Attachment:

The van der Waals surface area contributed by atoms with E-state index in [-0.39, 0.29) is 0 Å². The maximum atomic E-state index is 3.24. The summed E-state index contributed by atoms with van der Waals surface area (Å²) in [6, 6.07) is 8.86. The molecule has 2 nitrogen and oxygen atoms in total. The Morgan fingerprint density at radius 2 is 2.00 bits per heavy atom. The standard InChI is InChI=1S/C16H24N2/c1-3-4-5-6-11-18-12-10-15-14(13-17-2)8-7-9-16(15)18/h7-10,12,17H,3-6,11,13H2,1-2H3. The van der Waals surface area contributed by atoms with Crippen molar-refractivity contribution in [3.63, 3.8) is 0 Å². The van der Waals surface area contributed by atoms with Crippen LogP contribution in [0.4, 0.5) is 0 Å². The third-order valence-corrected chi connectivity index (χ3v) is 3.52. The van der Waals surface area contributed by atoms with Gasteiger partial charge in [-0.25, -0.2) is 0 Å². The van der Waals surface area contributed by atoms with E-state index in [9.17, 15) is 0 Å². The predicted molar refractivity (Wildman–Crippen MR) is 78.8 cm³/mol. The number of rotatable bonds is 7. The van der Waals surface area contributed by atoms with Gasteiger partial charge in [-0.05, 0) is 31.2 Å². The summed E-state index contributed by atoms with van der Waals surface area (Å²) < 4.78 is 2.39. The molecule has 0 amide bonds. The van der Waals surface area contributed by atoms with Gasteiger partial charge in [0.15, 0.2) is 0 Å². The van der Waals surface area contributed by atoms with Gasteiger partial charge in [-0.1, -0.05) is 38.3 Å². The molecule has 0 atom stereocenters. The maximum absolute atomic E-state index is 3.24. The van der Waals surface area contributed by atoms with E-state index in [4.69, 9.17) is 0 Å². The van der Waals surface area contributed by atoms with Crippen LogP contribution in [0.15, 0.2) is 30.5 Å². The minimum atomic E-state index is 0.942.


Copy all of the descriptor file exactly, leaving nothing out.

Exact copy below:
The van der Waals surface area contributed by atoms with E-state index in [-0.39, 0.29) is 0 Å². The maximum atomic E-state index is 3.24. The summed E-state index contributed by atoms with van der Waals surface area (Å²) in [6, 6.07) is 8.86. The molecule has 2 nitrogen and oxygen atoms in total. The Morgan fingerprint density at radius 2 is 2.00 bits per heavy atom. The standard InChI is InChI=1S/C16H24N2/c1-3-4-5-6-11-18-12-10-15-14(13-17-2)8-7-9-16(15)18/h7-10,12,17H,3-6,11,13H2,1-2H3. The van der Waals surface area contributed by atoms with Crippen molar-refractivity contribution in [3.63, 3.8) is 0 Å². The van der Waals surface area contributed by atoms with Crippen LogP contribution in [0.4, 0.5) is 0 Å². The third-order valence-corrected chi connectivity index (χ3v) is 3.52. The van der Waals surface area contributed by atoms with Gasteiger partial charge in [-0.25, -0.2) is 0 Å². The van der Waals surface area contributed by atoms with E-state index in [9.17, 15) is 0 Å². The predicted molar refractivity (Wildman–Crippen MR) is 78.8 cm³/mol. The number of rotatable bonds is 7. The van der Waals surface area contributed by atoms with Gasteiger partial charge in [-0.05, 0) is 31.2 Å². The summed E-state index contributed by atoms with van der Waals surface area (Å²) < 4.78 is 2.39. The molecule has 0 amide bonds. The van der Waals surface area contributed by atoms with Gasteiger partial charge in [0.15, 0.2) is 0 Å². The van der Waals surface area contributed by atoms with Gasteiger partial charge in [-0.1, -0.05) is 38.3 Å². The molecule has 0 atom stereocenters. The maximum absolute atomic E-state index is 3.24. The van der Waals surface area contributed by atoms with E-state index in [4.69, 9.17) is 0 Å². The van der Waals surface area contributed by atoms with Crippen LogP contribution in [0.15, 0.2) is 30.5 Å². The minimum atomic E-state index is 0.942.